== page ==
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Speed Wars: The Dark Wizard Strikes Back. - 78%

hells_unicorn, June 18th, 2016
Written based on this version: 1990, CD, Aurophon

In any sub-genre of metal, there is always one band that many will point to and say something along the lines of, "This sounds generic, so it's one of the worst things ever." For mid-80s speed metal, the short-lived German outfit known as Vectom seems to be one of the more popular whipping boys, though this sentiment seems to be more triggered by the evil KKK looking guys on the album cover than anything else because the actual contents of their albums have tended to be fairly solid, if maybe coming up short on taking risks. But one area where there tends to be a consensus is that Rules Of Mystery, the band's second LP in as many years, is a step up from its predecessor. Everything is just a bit more polished this time around, from the songwriting to the production quality, with the only real reduction being the smaller number of evil characters resembling icons of American racism adoring the cover.

Precision is more of a factor for Vectom this time around, as the arrangement has gotten a bit tighter and the stylistic leanings of the songwriting, while still mostly nestled in speed metal cliche, has also taken on a power metal oriented approach to chorus creation and melodic instrumental underpinnings, not to mention a more thrashing feel at times. Occasional trace lead guitar melody drones pop in and out from time to time, perhaps most notably on "Dipsomania" to complement a more symmetrical songwriting structure that leans towards Iron Maiden. Similarly, while sporting a couple faster Judas Priest oriented spurts, "Why Am I Alive" has all the mid-paced, galloping chug riffing meat and potatoes of a slower paced Metallica or Testament song. Truth be told, this album listens pretty close to a poor man's The Legacy with a vocalist that has more of a classic punk-persona with a German accent.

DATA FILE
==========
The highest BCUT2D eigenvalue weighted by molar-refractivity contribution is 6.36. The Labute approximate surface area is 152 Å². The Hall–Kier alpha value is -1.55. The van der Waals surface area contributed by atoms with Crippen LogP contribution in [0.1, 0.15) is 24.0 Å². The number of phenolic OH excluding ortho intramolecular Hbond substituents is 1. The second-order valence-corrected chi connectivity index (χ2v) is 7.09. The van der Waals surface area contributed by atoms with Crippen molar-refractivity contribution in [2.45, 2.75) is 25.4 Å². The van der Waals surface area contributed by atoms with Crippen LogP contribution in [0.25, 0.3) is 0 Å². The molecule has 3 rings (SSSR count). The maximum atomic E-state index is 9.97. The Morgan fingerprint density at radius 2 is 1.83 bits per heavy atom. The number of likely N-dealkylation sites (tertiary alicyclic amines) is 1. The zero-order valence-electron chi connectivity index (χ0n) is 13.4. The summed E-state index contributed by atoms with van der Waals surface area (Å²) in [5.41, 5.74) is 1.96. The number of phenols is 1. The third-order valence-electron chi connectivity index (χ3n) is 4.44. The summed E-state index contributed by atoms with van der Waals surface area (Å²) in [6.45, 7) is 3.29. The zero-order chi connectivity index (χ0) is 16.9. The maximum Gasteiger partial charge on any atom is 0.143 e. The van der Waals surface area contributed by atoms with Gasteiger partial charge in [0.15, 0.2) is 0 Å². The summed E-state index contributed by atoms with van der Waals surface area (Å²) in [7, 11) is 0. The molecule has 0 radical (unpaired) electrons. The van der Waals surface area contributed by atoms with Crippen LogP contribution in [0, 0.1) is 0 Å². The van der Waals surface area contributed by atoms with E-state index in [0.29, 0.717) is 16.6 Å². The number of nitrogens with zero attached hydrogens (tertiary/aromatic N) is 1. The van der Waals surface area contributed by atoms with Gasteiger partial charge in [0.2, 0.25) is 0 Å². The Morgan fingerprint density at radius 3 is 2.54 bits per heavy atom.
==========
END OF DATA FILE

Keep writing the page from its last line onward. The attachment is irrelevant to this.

Barring the few aforementioned exceptions where things are a bit more restrained and catchy, much of this album tends towards a mix of flashing speed and punchy thrashing riffs. The speed metal stock and trade of this band that ruled their debut is heard yet again on straight-line speeders such as "Prisoner's Back" and "Outlaw", following the typical German model that is best represented in the early Kai Hansen days of Helloween. On the other hand, "Elixier Of Death" and "Evil Run" carry the closing end of this song on more of a thrashing note, conjuring up some similarities to Tankard's Zombie Attack, while "Feelings Of Freedom" manages some impressive bass work and some mid-paced riff work right out of the early Metallica playbook. This whole album manages to capitalize on Ralf Simon's impressive speed picked bass work by putting him fairly high in the mix, enough to hold a candle to what Joey Demaio brought to early Manowar.

The accusation lobbed at this band of being generic has some truth to it, as it is very possible for a novice in mid-80s metal to confuse this with any number of noteworthy early German speed acts and even some of the earliest thrash output of the Bay Area scene circa 1983-85, but the charge has been exaggerated by many to the point of unintentional parody. Sure, the band didn't really add anything substantial to the sizable scene that was in place where they put out their material, but that alone doesn't a good album from a poor one. The imagery is kinda comical, and at times the music inadvertently plays into that, but the competency factor is definitely there and the fun factor is close behind it. There are better speed metal bands from the era in question, but Vectom's Rules Of Mystery is far from the worst.